Governor Walker signs bills into law to fight state opioid epidemic

DE PERE (WFRV) - State Representative John Nygren has lead the Hope Agenda after his daughter became addicted to opioids and his community of Marinette led the state per capita in drug overdose deaths.

"My entrance into this fight began with my daughter," said Nygren. "I didn't want to see my friends and neighbors go through the same struggle that my family is."

Nygren spearheaded 28 bills that have been turned into law, Governor Scott Walker signed eleven of this today, including four at the Medical College of Wisconsin on the St. Norbert campus.

"It knows no boundaries and therefore we need solutions that cross every boundary possible and so these are just a series of bills that provide more tools that provide more assistance," said Walker.

To fight this national epidemic leaders in Wisconsin have collaborated with physicians, law enforcement and addiction specialists in an attempt to get to the root of the problem.

Medical students were on hand as there has been an effort to lower the amount of prescription drugs issued because these opioids often lead to heroin use and addiction comes easy.

"I think it's hard in medicine because our instinct is to treat and help alleviate our patients pain in whatever way we know how," said Reed Collins who is in medical schools at MCW. "But, now we are realizing that even though narcotics can take away that pain instantly, it might not be best for the patient long term."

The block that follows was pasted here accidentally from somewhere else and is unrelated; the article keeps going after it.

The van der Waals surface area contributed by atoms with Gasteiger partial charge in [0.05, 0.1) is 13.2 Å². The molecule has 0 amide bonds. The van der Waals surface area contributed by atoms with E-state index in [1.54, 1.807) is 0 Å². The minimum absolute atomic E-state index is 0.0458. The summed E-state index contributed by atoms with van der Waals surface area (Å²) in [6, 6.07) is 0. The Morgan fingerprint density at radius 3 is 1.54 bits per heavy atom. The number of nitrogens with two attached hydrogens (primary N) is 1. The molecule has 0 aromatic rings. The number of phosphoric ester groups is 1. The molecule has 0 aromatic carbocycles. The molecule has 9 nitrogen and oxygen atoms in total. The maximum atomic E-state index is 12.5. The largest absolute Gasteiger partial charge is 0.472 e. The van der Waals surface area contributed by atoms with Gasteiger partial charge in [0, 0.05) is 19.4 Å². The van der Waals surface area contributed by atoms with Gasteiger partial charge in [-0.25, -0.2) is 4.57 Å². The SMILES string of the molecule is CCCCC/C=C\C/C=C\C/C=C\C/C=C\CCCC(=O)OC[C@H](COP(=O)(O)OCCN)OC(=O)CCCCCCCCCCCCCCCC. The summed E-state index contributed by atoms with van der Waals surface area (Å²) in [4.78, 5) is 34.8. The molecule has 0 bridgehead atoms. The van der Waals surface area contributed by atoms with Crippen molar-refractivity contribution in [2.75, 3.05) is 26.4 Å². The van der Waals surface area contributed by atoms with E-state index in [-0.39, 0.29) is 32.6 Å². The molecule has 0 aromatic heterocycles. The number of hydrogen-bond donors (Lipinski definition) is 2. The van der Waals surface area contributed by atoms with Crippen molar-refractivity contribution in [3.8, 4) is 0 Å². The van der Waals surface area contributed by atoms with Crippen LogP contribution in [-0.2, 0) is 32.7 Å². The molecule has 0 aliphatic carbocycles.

However, ever single day 91 Americans die from opioid induced overdoses according to the CDC, and another part of these laws helps first responders and the public get Narcan to help in the fight.

"You can save their life, they don't always go into treatment after you save their life, sometimes they go back to using," said Wisconsin Attorney General Brad Schimel. "But we can't help them if they are not alive."

The Hope Agenda initiative has also set up three clinics in the state for people addicted to opioids, including one in Marinette.

John Nygren's daughter has continued to battle with addiction, it started when she was 17, now she's 28, but she's still alive.

"There are good days and there's bad days," said Nygren.

Nygren's office released a description of the bills signed into law on Monday.

You can read the descriptions here: http://legis.wisconsin.gov/eupdates/asm89/Complete%20HOPE%20Agenda%20Summary.pdf

 


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